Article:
Essentially, the souls in purgatory cannot grow in holiness. They cannot merit more grace or glory. Neither can they grow in charity. Rather, purgatory is a cleansing which purifies the holiness that they already possess.
Do the souls in purgatory want to get out?
This is a difficult question. On the one hand, they certainly desire heaven (this desire is cause of their chief pain, since they are not yet where they want to be). On the other hand, they would not want to move ahead without being purified. Hence, they love the sufferings insofar as they are purified by them. None are angry or upset about being in purgatory, but they do very much desire the assistance of our prayers so as to swiftly attain to the joy of heaven.
Are there any young children in purgatory?
No, there are most certainly no children who died before the age of reason in purgatory. Purgatory is a punishment for actual sin (either direct sins or sins of omission). Hence, since a child cannot sin until it has attained to the use of reason, it is not possible for any children to be in purgatory.
If the child has been baptized, it most certainly goes directly to heaven. If the child has not been baptized, it either goes to limbo (which is a state of perfect natural happiness, on the fringe of hell) or to heaven.
In any case, young children who die before gaining the use of reason are very happy, indeed they are perfectly happy. They are either supernaturally happy in heaven, or naturally happy in limbo – but they certainly do not suffer any subjective pains (as do the souls in hell and in purgatory).
Will purgatory go on forever?
No. Purgatory will be completed at the time of the final judgment. All the souls in purgatory at that time will be purified instantaneously and will be caught up with the saints in glory.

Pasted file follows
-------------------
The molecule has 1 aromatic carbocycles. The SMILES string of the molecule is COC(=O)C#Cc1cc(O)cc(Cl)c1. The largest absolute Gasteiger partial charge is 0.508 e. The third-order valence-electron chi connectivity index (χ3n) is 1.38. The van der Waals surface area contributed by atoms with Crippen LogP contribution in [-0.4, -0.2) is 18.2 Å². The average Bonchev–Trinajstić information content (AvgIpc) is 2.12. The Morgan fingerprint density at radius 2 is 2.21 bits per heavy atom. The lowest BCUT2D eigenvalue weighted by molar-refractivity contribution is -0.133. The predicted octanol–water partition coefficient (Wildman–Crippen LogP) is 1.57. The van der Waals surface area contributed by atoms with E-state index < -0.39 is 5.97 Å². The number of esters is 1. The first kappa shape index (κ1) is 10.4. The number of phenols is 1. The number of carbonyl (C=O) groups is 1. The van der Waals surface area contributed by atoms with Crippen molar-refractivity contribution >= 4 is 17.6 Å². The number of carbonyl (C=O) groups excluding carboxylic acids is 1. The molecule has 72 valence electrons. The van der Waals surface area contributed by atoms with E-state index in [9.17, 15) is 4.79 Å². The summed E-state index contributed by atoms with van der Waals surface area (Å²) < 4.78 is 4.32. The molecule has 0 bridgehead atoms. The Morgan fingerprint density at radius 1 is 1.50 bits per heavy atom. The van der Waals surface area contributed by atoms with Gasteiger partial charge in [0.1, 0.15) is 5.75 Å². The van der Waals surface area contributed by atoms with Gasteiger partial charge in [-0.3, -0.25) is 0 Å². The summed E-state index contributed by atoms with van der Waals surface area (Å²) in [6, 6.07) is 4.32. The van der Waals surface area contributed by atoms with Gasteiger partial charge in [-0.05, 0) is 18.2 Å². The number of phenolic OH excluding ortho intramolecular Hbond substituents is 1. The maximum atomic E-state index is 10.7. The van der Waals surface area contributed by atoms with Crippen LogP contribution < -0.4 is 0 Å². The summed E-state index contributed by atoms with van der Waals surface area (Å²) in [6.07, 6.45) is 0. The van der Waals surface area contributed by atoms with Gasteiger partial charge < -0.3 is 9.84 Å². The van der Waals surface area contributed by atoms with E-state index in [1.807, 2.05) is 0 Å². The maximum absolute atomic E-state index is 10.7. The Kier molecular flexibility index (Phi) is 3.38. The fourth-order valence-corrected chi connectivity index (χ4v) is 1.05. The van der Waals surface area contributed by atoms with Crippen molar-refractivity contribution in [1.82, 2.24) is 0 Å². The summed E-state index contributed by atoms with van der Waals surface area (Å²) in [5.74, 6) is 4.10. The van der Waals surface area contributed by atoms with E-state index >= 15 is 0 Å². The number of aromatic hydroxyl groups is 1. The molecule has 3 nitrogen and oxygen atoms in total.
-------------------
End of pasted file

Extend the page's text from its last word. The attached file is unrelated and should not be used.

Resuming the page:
Is there really fire in purgatory?
Yes. There is real, physical fire in purgatory. This is the best and safest opinion which is nearly unanimous among the Latin theologians (especially the Fathers and Doctors), also it enjoys the favor of several prominent Eastern Doctors (including St. Basil the Great). Additionally, the mystics of the Church speak of physical fires.
It is in this sense only that purgatory can be called a “place”.
How can I help the souls in purgatory?
You can help the poor souls by praying for them, offering up works of mercy, gaining indulgences for them, mortifying yourself in their behalf, and completing other spiritual works for their sake. [Be sure that no prayer will go to waste; since, if the soul is not in purgatory (for one reason or another), Our Blessed Mother will certainly make good use of the graces for another]
Most especially, we consider the importance of praying for the holy souls when at Mass (especially during the Eucharistic prayer), and having Masses offered for the deceased.
Can the souls in purgatory help me?
This is a very complicated question. Generally we would say, no. The main point of purgatory is that the souls cannot help themselves or anyone else, but are in a passive state of purification. They are powerless, hence they rely greatly upon our prayers.
However, it is possible that God may (in exceptional circumstances) allow those in purgatory to pray for or assist in some manner those who are on earth and who implore their aid. Still, this does not seem to be the norm – however, there are most certainly cases in the lives of the saints (e.g. St. Pio) where this did occur.
How can I suffer less in purgatory and get to heaven quickly?
The time is now! Once we die, there is no way to suffer less in purgatory. However, until death, there is much we can do to help ourselves (by God’s grace).
The primary way to avoid excessive time in purgatory is to become holier now. The chief reason why souls go to purgatory is because they are not yet in perfect union with God. Therefore, we must strive to attain to perfect union (which is gained especially through prayer and the dark night of the soul).
Additionally, accepting any and all sufferings (and even adding sufferings through mortifications and fasts) will help to atone for the punishment of sin on earth rather than in purgatory. In this regard, it is good to recall the importance of indulgences and especially the plenary indulgence at the moment of death gained through the “Apostolic Pardon” which is given by the priest through a special blessing when death is imminent, but can even be gained without a priest in some circumstances [more on this in a future article].
Requiem aeternam dona eis Domine. Et lux perpetua luceat eis. Requiescant in pace. Amen.